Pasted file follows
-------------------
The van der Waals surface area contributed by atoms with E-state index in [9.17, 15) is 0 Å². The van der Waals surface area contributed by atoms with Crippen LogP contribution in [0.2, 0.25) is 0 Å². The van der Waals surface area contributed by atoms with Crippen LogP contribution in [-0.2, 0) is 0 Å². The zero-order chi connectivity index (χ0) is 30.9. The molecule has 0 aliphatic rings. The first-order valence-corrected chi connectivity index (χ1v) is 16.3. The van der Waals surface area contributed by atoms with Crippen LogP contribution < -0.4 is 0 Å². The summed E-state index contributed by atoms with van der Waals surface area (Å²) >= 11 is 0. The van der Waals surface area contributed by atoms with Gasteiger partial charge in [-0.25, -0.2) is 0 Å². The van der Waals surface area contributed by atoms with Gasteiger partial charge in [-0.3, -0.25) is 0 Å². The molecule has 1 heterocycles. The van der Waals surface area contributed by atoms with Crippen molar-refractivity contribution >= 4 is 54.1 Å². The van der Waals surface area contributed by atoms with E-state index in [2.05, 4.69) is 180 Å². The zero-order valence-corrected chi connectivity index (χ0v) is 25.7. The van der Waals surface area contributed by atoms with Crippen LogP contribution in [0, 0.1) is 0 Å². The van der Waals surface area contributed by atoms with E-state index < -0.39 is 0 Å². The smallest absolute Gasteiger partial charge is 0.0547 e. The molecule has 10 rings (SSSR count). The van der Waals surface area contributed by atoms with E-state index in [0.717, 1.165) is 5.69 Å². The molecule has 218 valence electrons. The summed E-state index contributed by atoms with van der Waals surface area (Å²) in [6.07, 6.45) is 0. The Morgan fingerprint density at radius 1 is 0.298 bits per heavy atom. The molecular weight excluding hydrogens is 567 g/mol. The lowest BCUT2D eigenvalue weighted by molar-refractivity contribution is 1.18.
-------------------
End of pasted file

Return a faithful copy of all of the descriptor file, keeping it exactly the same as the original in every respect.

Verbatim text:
The van der Waals surface area contributed by atoms with E-state index in [9.17, 15) is 0 Å². The van der Waals surface area contributed by atoms with Crippen LogP contribution in [0.2, 0.25) is 0 Å². The van der Waals surface area contributed by atoms with Crippen LogP contribution in [-0.2, 0) is 0 Å². The zero-order chi connectivity index (χ0) is 30.9. The molecule has 0 aliphatic rings. The first-order valence-corrected chi connectivity index (χ1v) is 16.3. The van der Waals surface area contributed by atoms with Crippen LogP contribution < -0.4 is 0 Å². The summed E-state index contributed by atoms with van der Waals surface area (Å²) >= 11 is 0. The van der Waals surface area contributed by atoms with Gasteiger partial charge in [-0.25, -0.2) is 0 Å². The van der Waals surface area contributed by atoms with Gasteiger partial charge in [-0.3, -0.25) is 0 Å². The molecule has 1 heterocycles. The van der Waals surface area contributed by atoms with Crippen molar-refractivity contribution >= 4 is 54.1 Å². The van der Waals surface area contributed by atoms with E-state index in [2.05, 4.69) is 180 Å². The zero-order valence-corrected chi connectivity index (χ0v) is 25.7. The van der Waals surface area contributed by atoms with Crippen LogP contribution in [0, 0.1) is 0 Å². The van der Waals surface area contributed by atoms with E-state index < -0.39 is 0 Å². The smallest absolute Gasteiger partial charge is 0.0547 e. The molecule has 10 rings (SSSR count). The van der Waals surface area contributed by atoms with E-state index in [0.717, 1.165) is 5.69 Å². The molecule has 218 valence electrons. The summed E-state index contributed by atoms with van der Waals surface area (Å²) in [6.07, 6.45) is 0. The Morgan fingerprint density at radius 1 is 0.298 bits per heavy atom. The molecular weight excluding hydrogens is 567 g/mol. The lowest BCUT2D eigenvalue weighted by molar-refractivity contribution is 1.18.